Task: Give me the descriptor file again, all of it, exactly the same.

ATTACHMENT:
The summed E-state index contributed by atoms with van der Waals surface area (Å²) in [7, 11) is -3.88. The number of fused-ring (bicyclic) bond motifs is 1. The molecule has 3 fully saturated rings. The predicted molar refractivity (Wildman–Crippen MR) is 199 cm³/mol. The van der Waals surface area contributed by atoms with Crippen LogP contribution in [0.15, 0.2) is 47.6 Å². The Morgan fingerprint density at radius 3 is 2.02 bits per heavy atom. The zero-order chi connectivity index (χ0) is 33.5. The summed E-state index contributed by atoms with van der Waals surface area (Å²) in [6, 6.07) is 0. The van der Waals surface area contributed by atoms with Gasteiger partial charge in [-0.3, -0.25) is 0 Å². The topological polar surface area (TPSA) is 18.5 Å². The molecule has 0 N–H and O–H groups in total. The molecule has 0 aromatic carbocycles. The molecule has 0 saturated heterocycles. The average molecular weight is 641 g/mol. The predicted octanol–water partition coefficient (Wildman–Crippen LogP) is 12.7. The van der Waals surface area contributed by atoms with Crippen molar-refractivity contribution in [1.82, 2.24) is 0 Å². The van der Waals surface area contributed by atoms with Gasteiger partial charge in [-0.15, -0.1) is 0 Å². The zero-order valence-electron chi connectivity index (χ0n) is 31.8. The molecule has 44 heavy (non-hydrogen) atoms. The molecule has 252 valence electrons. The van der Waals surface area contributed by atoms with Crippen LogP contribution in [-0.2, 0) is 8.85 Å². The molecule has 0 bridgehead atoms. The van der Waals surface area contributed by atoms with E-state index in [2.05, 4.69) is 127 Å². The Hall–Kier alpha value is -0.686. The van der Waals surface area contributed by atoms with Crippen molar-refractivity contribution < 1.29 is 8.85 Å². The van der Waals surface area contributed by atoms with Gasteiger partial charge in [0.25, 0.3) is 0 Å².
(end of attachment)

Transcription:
The summed E-state index contributed by atoms with van der Waals surface area (Å²) in [7, 11) is -3.88. The number of fused-ring (bicyclic) bond motifs is 1. The molecule has 3 fully saturated rings. The predicted molar refractivity (Wildman–Crippen MR) is 199 cm³/mol. The van der Waals surface area contributed by atoms with Crippen LogP contribution in [0.15, 0.2) is 47.6 Å². The Morgan fingerprint density at radius 3 is 2.02 bits per heavy atom. The zero-order chi connectivity index (χ0) is 33.5. The summed E-state index contributed by atoms with van der Waals surface area (Å²) in [6, 6.07) is 0. The van der Waals surface area contributed by atoms with Gasteiger partial charge in [-0.3, -0.25) is 0 Å². The topological polar surface area (TPSA) is 18.5 Å². The molecule has 0 N–H and O–H groups in total. The molecule has 0 aromatic carbocycles. The molecule has 0 saturated heterocycles. The average molecular weight is 641 g/mol. The predicted octanol–water partition coefficient (Wildman–Crippen LogP) is 12.7. The van der Waals surface area contributed by atoms with Crippen molar-refractivity contribution in [1.82, 2.24) is 0 Å². The van der Waals surface area contributed by atoms with Gasteiger partial charge in [-0.15, -0.1) is 0 Å². The zero-order valence-electron chi connectivity index (χ0n) is 31.8. The molecule has 44 heavy (non-hydrogen) atoms. The molecule has 252 valence electrons. The van der Waals surface area contributed by atoms with Crippen LogP contribution in [-0.2, 0) is 8.85 Å². The molecule has 0 bridgehead atoms. The van der Waals surface area contributed by atoms with E-state index in [2.05, 4.69) is 127 Å². The Hall–Kier alpha value is -0.686. The van der Waals surface area contributed by atoms with Crippen molar-refractivity contribution < 1.29 is 8.85 Å². The van der Waals surface area contributed by atoms with Gasteiger partial charge in [0.25, 0.3) is 0 Å².